Colon cancer, combined with rectal cancer, is the second leading cause of cancer death in the U.S. According to the American Cancer Society, more than 140,000 Americans are expected to be diagnosed with colorectal cancer, with about 50,000 dying from the disease this year.
Recently, the American Cancer Society released new recommendations for colon cancer screening. The new guidelines suggest men and women start the screening process at the age of 45 instead of the previous 50 year recommendation. The data behind this change is the increased rate of colon cancer diagnosis in younger adults. The rate of occurrence for this age group has risen significantly over the past 30 years. Someone born in 1990 now has twice the risk of colon cancer and four times the risk of rectal cancer, as does someone born in 1950, the new report noted.
The American Cancer Society approves of the following types of screenings:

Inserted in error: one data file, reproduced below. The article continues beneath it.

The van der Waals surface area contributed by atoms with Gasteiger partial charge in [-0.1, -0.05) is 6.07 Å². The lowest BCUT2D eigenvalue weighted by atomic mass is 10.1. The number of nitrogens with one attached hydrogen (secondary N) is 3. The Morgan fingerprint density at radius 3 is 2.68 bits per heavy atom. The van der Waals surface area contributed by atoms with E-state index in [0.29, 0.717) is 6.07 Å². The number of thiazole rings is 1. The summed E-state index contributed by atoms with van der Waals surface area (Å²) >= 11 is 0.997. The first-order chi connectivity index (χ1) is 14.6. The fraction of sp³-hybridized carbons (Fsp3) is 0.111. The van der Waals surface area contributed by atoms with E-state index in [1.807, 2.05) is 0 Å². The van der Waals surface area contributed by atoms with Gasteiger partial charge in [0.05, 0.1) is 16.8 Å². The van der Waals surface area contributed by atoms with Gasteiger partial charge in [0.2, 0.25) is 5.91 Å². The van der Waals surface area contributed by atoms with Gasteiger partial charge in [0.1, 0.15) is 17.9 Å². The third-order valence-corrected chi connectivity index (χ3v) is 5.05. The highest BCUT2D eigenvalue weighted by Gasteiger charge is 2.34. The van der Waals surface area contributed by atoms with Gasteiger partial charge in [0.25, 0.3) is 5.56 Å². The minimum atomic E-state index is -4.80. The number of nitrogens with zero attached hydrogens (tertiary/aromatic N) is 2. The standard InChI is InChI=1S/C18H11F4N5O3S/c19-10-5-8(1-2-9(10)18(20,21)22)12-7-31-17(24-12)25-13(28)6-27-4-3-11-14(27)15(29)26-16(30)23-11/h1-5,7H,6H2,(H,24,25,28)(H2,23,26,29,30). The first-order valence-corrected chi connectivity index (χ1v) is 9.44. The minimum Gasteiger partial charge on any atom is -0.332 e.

• Highly sensitive fecal immunochemical test every year
• Highly sensitive guaiac-based fecal occult blood test every year
• Multi-targeted stool DNA test every three years
Visual exams of the colon and rectum
• Colonoscopy every 10 years
• CT colonography (virtual colonoscopy) every five years
• Flexible sigmoidoscopy every five years
Please talk to your doctor about your screening options and what test might be best for you. Also, you need to report any type of bowel changes to your doctor. Changes can include blood in stool (bright red or dark), pain with bowel movements, abdominal pain, weakness, fatigue and weight loss. Another symptom is feeling as if you need to have a bowel movement after having had one.
If you have a family history of colon or rectal cancer, talk to your doctor as screening may need to start even earlier than 45 years of age.
Dr. Kris Gast is a board certified radiation oncologist. She has been in practice for 28 years, the last 21 at Fort Smith Radiation Oncology. Her column Cancer Demystified appears the third Friday each month in the Times Record. Send questions to email@example.com.